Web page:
welding table ideas?
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  1. #1
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    Howdy,
    Starting to build a welding table, so far all I have is the perimiter frame for the top finished. My question is, I want to put some runners front to back and end to end under the top to add support to make a nice solid work area. How would you go about doing this and making sure your "sub" frame for the top doesnt end up in a twist or uneven? I dont have any kind of a datum to use for a flat surface. By that I mean, the floor in the shop is way uneven and I dont have any kind of bench suitable for the task. I'm looking for ideas on a way to "jig" this so I end up with as flat a surface as reasonably possible. Any ideas? Surely some one has "been there, done that"
    Thanks
    Jim

  2. #2
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    Jim, Start out with the thickest plate you can get. I have 3 tables in my shop. Cut your legs, make a square frame from 3x3 or so angle, weld it together. Weld the top to the angle frame with as few welds as possible to keep from warping it. It won't fall off it just needs to keep from moving. Also see which way your plate is warped (if it is). When you weld the angles together put the long sides out that way you can use c clamps on the edge for future welding projects...Bob

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    I guess you already got some of it put together but we made two of these for ourselves and then ended up making alot more for other companies.
    The top is 1" plate, blanchard ground flat and the shelves were laser cut then the edges were bent up on our brake. The plate may seem like over kill but that thing is staying flat for a while


  4. #4
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    Heres another vote for as thick as of a plate as u can muster. If your goign to make it out of a thinner material...maybe weld down some Steel "T" sections, (upside down T) and then weld your sheet/plate on top of these. Just an idea...may get ya close?

    a 1/2" plate cant cost much more than runners/sheet...?

    NK

  5. #5
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    Thanks for the hints, I also read some of older post about this same thing. The perimeter frame for the top is 3'X7", made from 2x2 heavy wall square tubing. I dont do any heavy stuff, was thinking of using maybe just 1/4" plate, but wanted to "truss it up" underneath. I'll have to check some prices on plate, we only have one dealer here and they are very greedy. recently bought bought 1 stick 0f 1-3/4 HREW tubing to make some repairs to a race car rol1 cage, 32 freaking dollars!!! Steel prices ar horrible here. I would like to use heavier, likely cant afford it. Blanchard grinding would be nice, steel is to heavy to ship 300 miles to someone who can do it. Living in the boonies has its price.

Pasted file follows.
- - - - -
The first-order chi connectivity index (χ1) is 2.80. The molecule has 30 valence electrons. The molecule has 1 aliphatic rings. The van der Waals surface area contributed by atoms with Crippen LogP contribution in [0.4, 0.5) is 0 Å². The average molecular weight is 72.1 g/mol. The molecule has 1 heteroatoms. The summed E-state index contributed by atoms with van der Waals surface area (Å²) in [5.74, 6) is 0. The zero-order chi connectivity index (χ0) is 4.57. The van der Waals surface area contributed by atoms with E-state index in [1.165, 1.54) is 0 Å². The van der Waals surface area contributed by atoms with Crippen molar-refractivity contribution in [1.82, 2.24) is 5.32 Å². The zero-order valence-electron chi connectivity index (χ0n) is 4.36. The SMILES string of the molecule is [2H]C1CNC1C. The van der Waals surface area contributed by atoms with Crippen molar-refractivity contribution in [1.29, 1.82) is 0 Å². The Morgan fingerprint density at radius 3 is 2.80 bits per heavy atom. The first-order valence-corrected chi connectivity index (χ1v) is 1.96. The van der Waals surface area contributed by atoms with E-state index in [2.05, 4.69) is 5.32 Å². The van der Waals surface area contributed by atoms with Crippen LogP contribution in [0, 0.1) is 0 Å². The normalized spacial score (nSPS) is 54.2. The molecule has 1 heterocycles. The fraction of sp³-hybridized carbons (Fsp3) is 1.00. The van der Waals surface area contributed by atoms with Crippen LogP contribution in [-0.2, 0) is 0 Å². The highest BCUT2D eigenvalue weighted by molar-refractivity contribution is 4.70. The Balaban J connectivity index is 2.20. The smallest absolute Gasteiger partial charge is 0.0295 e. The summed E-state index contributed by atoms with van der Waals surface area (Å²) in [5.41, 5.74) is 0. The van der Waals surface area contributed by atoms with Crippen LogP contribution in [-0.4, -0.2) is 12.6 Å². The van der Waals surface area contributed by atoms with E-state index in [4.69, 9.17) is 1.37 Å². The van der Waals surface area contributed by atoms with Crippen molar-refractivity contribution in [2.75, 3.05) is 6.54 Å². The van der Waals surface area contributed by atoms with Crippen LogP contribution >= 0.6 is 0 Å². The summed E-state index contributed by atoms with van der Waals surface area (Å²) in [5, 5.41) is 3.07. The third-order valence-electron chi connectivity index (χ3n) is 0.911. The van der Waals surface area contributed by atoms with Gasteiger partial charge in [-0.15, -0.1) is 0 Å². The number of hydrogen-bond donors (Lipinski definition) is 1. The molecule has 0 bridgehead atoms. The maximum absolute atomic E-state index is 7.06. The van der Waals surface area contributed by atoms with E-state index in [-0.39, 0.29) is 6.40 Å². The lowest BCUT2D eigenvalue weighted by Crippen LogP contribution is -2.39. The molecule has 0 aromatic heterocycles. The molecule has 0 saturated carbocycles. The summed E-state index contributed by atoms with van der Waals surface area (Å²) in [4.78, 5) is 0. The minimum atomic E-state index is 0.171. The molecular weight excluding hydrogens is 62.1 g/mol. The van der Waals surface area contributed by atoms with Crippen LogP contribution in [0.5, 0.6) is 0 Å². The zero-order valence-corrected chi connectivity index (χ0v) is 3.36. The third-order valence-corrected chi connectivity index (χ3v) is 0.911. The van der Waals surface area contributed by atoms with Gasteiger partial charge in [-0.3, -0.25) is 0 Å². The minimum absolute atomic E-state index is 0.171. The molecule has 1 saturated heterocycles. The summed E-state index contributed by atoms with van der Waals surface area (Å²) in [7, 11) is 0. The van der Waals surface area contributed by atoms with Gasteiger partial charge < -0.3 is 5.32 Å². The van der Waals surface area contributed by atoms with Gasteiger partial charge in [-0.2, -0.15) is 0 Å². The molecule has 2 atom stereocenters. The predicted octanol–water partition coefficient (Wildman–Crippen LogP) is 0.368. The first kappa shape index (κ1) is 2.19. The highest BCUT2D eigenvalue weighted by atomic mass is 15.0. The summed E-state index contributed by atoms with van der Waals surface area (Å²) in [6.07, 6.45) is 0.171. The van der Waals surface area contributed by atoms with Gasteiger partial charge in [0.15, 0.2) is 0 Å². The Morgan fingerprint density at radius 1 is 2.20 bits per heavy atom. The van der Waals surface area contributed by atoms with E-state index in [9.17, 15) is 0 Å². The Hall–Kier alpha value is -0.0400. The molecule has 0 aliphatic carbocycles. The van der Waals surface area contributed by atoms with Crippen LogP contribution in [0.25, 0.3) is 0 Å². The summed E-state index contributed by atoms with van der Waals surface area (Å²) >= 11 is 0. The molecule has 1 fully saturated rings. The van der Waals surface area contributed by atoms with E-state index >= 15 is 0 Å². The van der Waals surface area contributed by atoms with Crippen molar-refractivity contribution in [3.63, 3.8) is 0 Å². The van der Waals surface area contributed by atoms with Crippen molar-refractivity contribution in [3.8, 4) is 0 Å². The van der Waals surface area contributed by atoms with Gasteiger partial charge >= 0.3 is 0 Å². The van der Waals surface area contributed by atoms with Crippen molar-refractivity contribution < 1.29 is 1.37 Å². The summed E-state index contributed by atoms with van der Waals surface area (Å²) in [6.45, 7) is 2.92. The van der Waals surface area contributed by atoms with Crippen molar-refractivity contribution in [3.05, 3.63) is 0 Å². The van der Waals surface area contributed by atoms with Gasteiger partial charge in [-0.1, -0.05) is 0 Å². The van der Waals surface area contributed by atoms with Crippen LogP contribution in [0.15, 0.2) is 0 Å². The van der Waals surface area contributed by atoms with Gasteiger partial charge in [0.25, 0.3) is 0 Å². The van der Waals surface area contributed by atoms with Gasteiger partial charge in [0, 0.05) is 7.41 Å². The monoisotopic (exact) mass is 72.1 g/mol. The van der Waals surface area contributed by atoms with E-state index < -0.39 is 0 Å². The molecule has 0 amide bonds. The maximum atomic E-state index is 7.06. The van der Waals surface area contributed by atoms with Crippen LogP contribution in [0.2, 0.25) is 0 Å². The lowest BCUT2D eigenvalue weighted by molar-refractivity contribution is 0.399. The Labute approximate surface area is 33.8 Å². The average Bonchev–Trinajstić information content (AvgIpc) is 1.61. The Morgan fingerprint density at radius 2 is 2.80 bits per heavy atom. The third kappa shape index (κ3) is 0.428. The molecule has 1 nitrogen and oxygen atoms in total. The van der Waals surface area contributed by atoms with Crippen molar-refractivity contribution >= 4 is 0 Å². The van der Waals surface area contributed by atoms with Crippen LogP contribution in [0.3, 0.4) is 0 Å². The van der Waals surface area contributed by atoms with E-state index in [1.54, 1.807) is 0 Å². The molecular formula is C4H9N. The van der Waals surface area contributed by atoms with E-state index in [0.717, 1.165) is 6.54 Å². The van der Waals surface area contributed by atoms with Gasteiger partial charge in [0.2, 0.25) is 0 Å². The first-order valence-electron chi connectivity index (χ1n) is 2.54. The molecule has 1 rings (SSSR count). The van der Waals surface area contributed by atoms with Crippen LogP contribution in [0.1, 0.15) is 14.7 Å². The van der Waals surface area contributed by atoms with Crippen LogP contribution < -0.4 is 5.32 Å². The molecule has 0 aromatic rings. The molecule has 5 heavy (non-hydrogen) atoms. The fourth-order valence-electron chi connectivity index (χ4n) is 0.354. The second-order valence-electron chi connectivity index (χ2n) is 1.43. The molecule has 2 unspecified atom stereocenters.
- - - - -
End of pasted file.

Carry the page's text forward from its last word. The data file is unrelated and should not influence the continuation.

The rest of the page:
Jim

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    I have a table 5x10 1 inch thick. I do alot of welding for machine shops whick must saty flat. But....this table WAS NOT CHEAP!!!

  7. #7
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    Another solid vote for going absolutely as heavy as you can afford / or lift.

    We made one a while ago, out of 5/8, good for most jobs, however on really picky stuff, you need to shim parts.

    If you are having to go ahead with 1/4", just take your time when tacking it together. Use a decent straightede, checking side to side, and pull straigt with clamps or whatever needed to keep it straight.

    I built a 3hp router table out of 1/4, and broke the 2 opposing sides at 90* to help it lie flat, but with that you also get a git or edge roll, A big part of how fussy you need to be depends on what you are doing with it.

    Tim

  8. #8
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    Build it on sawhorses and shim/level as you go to get the frame flat and square. If the legs are rigid and the supports flat, the plate is easy to clamp and tack into place. I just built one this way at work and it's flat to 5-10 thou or so over 8 feet as checked with a long straight edge.

    I can also tell you how not to do it because my first table was built in reverse - I put the top plate on the horses and built the frame/legs upside down. Sounded good but the middle of the table had a 1/4 sag after I flipped it over. If the frame is square, then the top will be also unless you get a really bad piece of plate from the supplier.


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